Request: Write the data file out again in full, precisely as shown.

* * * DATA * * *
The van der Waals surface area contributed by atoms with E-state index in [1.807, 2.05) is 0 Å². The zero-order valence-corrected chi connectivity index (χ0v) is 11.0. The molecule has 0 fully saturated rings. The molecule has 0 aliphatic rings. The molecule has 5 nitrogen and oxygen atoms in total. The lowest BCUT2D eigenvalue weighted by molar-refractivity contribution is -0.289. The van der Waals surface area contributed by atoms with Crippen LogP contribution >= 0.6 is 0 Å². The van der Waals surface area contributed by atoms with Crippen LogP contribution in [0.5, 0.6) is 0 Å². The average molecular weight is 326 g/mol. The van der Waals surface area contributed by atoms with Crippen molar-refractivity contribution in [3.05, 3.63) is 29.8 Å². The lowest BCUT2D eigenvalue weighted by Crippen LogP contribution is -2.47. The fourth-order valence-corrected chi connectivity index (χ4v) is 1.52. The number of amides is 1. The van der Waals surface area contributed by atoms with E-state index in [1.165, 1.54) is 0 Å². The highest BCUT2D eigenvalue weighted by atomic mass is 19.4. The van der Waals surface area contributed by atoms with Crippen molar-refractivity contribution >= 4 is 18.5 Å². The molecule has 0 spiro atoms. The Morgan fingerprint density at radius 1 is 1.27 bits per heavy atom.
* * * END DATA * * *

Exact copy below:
The van der Waals surface area contributed by atoms with E-state index in [1.807, 2.05) is 0 Å². The zero-order valence-corrected chi connectivity index (χ0v) is 11.0. The molecule has 0 fully saturated rings. The molecule has 0 aliphatic rings. The molecule has 5 nitrogen and oxygen atoms in total. The lowest BCUT2D eigenvalue weighted by molar-refractivity contribution is -0.289. The van der Waals surface area contributed by atoms with Crippen LogP contribution >= 0.6 is 0 Å². The van der Waals surface area contributed by atoms with Crippen LogP contribution in [0.5, 0.6) is 0 Å². The average molecular weight is 326 g/mol. The van der Waals surface area contributed by atoms with Crippen molar-refractivity contribution in [3.05, 3.63) is 29.8 Å². The lowest BCUT2D eigenvalue weighted by Crippen LogP contribution is -2.47. The fourth-order valence-corrected chi connectivity index (χ4v) is 1.52. The number of amides is 1. The van der Waals surface area contributed by atoms with E-state index in [1.165, 1.54) is 0 Å². The highest BCUT2D eigenvalue weighted by atomic mass is 19.4. The van der Waals surface area contributed by atoms with Crippen molar-refractivity contribution >= 4 is 18.5 Å². The molecule has 0 spiro atoms. The Morgan fingerprint density at radius 1 is 1.27 bits per heavy atom.